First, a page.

The railways' strategy of introducing a slew of Mumbai-Goa special trains including a double-decker to cash in on the Ganpati festival rush has turned out to be a 'financial disaster'. The premium market-controlled fare trains recording an occupancy of less than 20 per cent, while the normal special trains with fixed fares saw a good head count of anything between 80 to100 per cent on certain days.
This service was the biggest deployment of Ganpati special trains ever, with the railways running 214 specials, a rise of 22 per cent from Ganpati season last year. Of these, 130 were reserved special, 46 were premium trains, of which 20 were double-deckers, and 38 were unreserved trains.
'Financial suicide for cash-strapped rlys'
"The usual train services made about Rs 9 lakh, but the premium double-decker and the Shatabdi premium didn't make even Rs 4 lakh in some trips. It has been a financial disaster," said a senior railway official.
In fact, Konkan Railways has put out a press statement that if the trains' occupancy levels don't improve, the services will have to be withdrawn. "Running empty air-conditioned trains, that too on diesel, is financial suicide for the cash-strapped railways," said an official.
Double-decker fares worst
According to data provided by the Konkan Railways, between August 22, when these services started, and September 1, the Shatabdi premium had an occupancy of just 24 per cent. The double-decker premium's performance was worse with an occupancy of 19 per cent. The AC reserved special also fared badly with an occupancy of 25 per cent.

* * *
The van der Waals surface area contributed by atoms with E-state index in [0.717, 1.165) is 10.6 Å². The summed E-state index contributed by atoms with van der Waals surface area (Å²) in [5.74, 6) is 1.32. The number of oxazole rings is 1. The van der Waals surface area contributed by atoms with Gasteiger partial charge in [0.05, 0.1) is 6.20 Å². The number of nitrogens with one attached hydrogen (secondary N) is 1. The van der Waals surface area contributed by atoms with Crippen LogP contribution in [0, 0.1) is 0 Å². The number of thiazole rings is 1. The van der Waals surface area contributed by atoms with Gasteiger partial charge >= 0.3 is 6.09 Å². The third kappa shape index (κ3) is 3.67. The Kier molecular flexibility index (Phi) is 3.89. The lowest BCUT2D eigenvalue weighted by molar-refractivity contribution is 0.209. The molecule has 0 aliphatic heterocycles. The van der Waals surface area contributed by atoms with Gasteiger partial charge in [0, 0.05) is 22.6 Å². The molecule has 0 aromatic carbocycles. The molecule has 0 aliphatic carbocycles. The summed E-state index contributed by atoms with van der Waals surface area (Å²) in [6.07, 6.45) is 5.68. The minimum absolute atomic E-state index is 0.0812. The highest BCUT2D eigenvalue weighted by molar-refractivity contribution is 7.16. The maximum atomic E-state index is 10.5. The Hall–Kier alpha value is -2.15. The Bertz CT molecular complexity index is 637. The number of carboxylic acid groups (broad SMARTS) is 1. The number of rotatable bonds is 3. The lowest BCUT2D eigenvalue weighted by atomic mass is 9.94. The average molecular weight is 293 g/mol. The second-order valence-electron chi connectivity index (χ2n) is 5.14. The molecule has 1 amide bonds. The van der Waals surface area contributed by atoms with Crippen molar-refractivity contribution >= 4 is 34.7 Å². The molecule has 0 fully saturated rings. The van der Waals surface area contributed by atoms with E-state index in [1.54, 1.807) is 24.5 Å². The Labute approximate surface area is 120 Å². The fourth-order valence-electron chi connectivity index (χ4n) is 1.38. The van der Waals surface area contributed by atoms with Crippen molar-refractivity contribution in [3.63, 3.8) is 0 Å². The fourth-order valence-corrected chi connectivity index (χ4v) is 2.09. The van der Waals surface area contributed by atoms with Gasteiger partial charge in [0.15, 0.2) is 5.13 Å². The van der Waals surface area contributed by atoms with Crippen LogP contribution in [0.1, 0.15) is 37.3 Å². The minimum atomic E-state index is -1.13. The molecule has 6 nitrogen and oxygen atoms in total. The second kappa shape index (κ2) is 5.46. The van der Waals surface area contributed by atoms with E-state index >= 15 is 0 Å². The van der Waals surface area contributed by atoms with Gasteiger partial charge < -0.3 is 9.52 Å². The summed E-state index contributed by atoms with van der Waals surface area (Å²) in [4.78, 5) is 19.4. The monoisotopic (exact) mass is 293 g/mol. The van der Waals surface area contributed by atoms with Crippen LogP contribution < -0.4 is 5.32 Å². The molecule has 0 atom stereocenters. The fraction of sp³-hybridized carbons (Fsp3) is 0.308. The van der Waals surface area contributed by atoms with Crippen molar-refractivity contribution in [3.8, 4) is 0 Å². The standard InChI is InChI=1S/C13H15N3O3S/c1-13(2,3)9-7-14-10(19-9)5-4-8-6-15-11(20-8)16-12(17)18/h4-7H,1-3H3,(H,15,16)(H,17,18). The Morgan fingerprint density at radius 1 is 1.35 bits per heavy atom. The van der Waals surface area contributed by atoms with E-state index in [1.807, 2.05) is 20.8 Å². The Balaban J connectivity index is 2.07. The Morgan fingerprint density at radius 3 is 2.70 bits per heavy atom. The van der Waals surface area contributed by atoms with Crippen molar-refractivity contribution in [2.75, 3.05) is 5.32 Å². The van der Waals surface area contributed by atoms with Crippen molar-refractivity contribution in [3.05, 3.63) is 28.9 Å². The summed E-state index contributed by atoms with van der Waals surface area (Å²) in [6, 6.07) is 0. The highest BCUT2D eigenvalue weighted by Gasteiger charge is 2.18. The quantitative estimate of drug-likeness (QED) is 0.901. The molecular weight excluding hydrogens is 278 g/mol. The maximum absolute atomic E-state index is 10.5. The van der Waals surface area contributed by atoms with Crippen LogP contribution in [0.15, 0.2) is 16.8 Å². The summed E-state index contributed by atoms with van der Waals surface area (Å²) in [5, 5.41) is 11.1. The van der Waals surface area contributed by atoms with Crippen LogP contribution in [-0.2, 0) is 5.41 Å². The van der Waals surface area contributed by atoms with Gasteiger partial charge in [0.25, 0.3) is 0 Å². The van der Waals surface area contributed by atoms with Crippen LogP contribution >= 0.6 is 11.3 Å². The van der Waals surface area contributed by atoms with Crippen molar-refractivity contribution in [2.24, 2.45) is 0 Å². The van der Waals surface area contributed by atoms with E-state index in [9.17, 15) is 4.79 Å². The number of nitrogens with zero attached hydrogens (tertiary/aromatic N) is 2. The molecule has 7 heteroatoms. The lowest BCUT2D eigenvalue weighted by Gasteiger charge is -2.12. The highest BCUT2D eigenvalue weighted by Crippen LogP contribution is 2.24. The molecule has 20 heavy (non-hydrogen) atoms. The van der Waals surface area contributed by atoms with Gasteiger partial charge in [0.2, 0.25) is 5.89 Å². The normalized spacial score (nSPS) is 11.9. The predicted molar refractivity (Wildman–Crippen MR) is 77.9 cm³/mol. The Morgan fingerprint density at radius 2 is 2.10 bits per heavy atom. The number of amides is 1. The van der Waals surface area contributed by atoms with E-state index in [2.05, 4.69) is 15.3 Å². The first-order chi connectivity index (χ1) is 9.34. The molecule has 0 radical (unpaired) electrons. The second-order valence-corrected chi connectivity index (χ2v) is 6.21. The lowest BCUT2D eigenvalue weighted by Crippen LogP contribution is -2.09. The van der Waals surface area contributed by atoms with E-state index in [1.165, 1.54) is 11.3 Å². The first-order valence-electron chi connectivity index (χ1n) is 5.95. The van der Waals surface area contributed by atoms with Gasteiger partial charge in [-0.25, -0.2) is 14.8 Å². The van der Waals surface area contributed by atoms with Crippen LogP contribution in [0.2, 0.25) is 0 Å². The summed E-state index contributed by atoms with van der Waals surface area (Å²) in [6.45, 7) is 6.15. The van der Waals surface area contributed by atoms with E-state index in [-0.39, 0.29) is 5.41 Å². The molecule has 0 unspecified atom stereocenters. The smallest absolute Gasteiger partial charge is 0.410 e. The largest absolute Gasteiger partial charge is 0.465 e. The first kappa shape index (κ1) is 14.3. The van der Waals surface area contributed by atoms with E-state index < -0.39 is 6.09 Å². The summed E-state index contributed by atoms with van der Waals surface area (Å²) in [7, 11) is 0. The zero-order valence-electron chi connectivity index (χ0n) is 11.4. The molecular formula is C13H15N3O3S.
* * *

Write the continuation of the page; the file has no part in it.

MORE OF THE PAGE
"Of the 8,640 double-decker tickets available between this period, just 1,640 were sold. Of the 4,835 seats available on the Shatabdi premium, just 1,124 were sold. The double-decker has 960 seats and Shatabdi premium has 571 seats. The railways really got it wrong with their economics this time," said an official.
Why was it a flop among Ganpati travelers?
Several dna reports had indicated that the decision to run premium trains might have not been the brightest. "The profile of the normal Ganpati traveler is more middle-class. He travels with his family. So paying for 5 to 6 AC premium seats might cost him his total travel budget. He will opt for the sleeper class at Rs 400 than a premium seat for Rs 1,000-odd," said an official.
Another drawback railway officials pointed out was that the premium train stops only at the major stations. "Several travelers might be wanting to get off at smaller stations which they can't do in premium trains. And we all know that access to connecting road transport from the bigger stations to the smaller villages in the Konkan during Ganpati is tough and costly. You don't expect passengers to pay for the premium seat and then pay a bomb to get to their village from the bigger stations," said an official.